Child support isn't in arrears until a payment is missed

For many Connecticut couples, remaining together in a relationship is not an option. When children are a part of the relationship, one parent may be ordered to pay child support to help the custodial parent with the financial aspect of raising the children. When circumstances prevent an obligated parent from making payments, legal recourse is an option for the parent who is left financially hurting. But in most circumstances, a court will not act on a petition for relief until the obligated parent has missed a payment.

A judge has dismissed claims made by Harvey Weinstein's ex-wife. She feared that the disgraced movie director would fall behind on child support payments in light of the many sexual harassment claims made against him. Eve Chilton, Weinstein's ex, fears he will be broke soon and not be able to make the remaining $5 million in payments he owes and wants that money to be set aside for her benefit. 

Victims of domestic violence deserve help

Relationships and marriages may end for any number of reasons, but none may be quite so upsetting or dangerous as abuse. Domestic violence is an extremely sensitive topic that can be difficult to discuss, but victims of abuse can seek protection through Connecticut's legal system. In most cases, protections against an abusive partner or ex can be put into place even in the absence of an arrest.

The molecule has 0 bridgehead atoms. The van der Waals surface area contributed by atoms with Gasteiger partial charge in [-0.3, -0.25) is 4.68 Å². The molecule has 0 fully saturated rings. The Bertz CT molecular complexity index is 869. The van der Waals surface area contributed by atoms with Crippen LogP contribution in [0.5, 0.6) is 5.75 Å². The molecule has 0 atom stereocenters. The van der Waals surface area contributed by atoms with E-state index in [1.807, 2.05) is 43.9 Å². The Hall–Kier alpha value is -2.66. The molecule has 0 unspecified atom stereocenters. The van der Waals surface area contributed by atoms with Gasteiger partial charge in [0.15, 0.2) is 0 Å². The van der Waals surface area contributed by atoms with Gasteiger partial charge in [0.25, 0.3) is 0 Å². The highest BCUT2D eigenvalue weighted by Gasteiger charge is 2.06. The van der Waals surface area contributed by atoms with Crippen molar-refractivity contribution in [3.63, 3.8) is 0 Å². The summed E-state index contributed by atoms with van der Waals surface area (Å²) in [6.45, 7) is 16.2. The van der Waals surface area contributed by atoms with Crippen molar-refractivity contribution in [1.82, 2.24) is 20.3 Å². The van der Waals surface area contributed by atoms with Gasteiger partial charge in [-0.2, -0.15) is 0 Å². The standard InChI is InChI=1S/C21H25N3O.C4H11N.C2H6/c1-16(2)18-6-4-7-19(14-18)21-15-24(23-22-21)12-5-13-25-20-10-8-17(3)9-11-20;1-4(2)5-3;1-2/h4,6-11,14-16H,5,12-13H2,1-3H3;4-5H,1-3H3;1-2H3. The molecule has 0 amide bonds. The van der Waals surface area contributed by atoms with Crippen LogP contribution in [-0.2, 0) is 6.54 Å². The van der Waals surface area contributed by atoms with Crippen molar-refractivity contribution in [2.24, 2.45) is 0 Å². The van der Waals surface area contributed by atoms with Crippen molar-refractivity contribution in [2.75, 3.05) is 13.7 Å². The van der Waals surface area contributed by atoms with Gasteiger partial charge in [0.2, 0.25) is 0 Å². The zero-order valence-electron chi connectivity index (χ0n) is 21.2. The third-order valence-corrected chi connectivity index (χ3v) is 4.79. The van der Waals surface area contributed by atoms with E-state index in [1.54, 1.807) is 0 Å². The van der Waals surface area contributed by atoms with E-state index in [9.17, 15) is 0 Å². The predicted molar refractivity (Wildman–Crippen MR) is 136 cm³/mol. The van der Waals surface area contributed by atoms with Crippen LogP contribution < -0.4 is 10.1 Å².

When seeking court-ordered protection, showing proof of abuse or threats can be difficult and emotionally overwhelming. However, doing so is often necessary for obtaining restraining orders. In cases where proof is not immediately available or there is otherwise an emergency situation, courts may issue an emergency restraining order that goes into effect on that same day.

January is the month for Connecticut divorce

It is a well-known fact among many Connecticut attorneys and family court officials that January is a season of separation. Divorce filings seem to skyrocket in the month of January, and the reasons are as scattered as the wrapping paper on Christmas morning. With New Year's resolutions being made, the need for changes in one's life may spark the desire for ending a marriage that has been riddled with issues for some time.

Many marriage counselors believe that the dynamics of a relationship play a huge part in the decision to separate from a spouse. One therapist notes that couples usually seek counseling or a divorce after a problem has been persistent in the marriage for about seven years. Add to the persistent problem the stresses and financial shortfalls that the holiday season can bring, and couples feel the compounded stresses as a beacon calling for calming waters.